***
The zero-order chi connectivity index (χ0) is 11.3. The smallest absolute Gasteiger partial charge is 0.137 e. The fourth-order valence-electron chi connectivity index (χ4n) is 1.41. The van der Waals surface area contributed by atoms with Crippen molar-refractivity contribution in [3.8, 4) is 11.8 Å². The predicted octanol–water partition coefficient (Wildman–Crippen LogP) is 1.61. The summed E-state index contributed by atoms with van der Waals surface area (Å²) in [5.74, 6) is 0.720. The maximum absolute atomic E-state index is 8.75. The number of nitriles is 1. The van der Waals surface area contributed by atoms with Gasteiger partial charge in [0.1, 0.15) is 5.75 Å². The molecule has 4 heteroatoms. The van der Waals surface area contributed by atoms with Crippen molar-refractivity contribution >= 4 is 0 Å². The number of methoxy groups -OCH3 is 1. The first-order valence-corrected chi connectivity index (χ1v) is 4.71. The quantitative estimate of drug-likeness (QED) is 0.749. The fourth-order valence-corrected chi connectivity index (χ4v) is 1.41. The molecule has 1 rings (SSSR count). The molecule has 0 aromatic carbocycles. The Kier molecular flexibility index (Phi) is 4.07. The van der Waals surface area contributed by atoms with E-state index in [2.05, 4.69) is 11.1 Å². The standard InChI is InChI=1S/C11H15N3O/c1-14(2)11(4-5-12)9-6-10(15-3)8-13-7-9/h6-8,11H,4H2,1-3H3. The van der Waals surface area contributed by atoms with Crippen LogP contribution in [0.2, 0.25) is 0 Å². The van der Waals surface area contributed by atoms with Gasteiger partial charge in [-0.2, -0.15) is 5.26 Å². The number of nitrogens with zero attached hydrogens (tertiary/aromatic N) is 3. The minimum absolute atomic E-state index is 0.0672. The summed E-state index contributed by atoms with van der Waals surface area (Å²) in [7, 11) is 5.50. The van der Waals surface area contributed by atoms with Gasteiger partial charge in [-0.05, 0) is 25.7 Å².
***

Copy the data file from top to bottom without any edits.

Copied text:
The zero-order chi connectivity index (χ0) is 11.3. The smallest absolute Gasteiger partial charge is 0.137 e. The fourth-order valence-electron chi connectivity index (χ4n) is 1.41. The van der Waals surface area contributed by atoms with Crippen molar-refractivity contribution in [3.8, 4) is 11.8 Å². The predicted octanol–water partition coefficient (Wildman–Crippen LogP) is 1.61. The summed E-state index contributed by atoms with van der Waals surface area (Å²) in [5.74, 6) is 0.720. The maximum absolute atomic E-state index is 8.75. The number of nitriles is 1. The van der Waals surface area contributed by atoms with Gasteiger partial charge in [0.1, 0.15) is 5.75 Å². The molecule has 4 heteroatoms. The van der Waals surface area contributed by atoms with Crippen molar-refractivity contribution >= 4 is 0 Å². The number of methoxy groups -OCH3 is 1. The first-order valence-corrected chi connectivity index (χ1v) is 4.71. The quantitative estimate of drug-likeness (QED) is 0.749. The fourth-order valence-corrected chi connectivity index (χ4v) is 1.41. The molecule has 1 rings (SSSR count). The molecule has 0 aromatic carbocycles. The Kier molecular flexibility index (Phi) is 4.07. The van der Waals surface area contributed by atoms with E-state index in [2.05, 4.69) is 11.1 Å². The standard InChI is InChI=1S/C11H15N3O/c1-14(2)11(4-5-12)9-6-10(15-3)8-13-7-9/h6-8,11H,4H2,1-3H3. The van der Waals surface area contributed by atoms with Crippen LogP contribution in [0.2, 0.25) is 0 Å². The van der Waals surface area contributed by atoms with Gasteiger partial charge in [-0.2, -0.15) is 5.26 Å². The number of nitrogens with zero attached hydrogens (tertiary/aromatic N) is 3. The minimum absolute atomic E-state index is 0.0672. The summed E-state index contributed by atoms with van der Waals surface area (Å²) in [7, 11) is 5.50. The van der Waals surface area contributed by atoms with Gasteiger partial charge in [-0.05, 0) is 25.7 Å².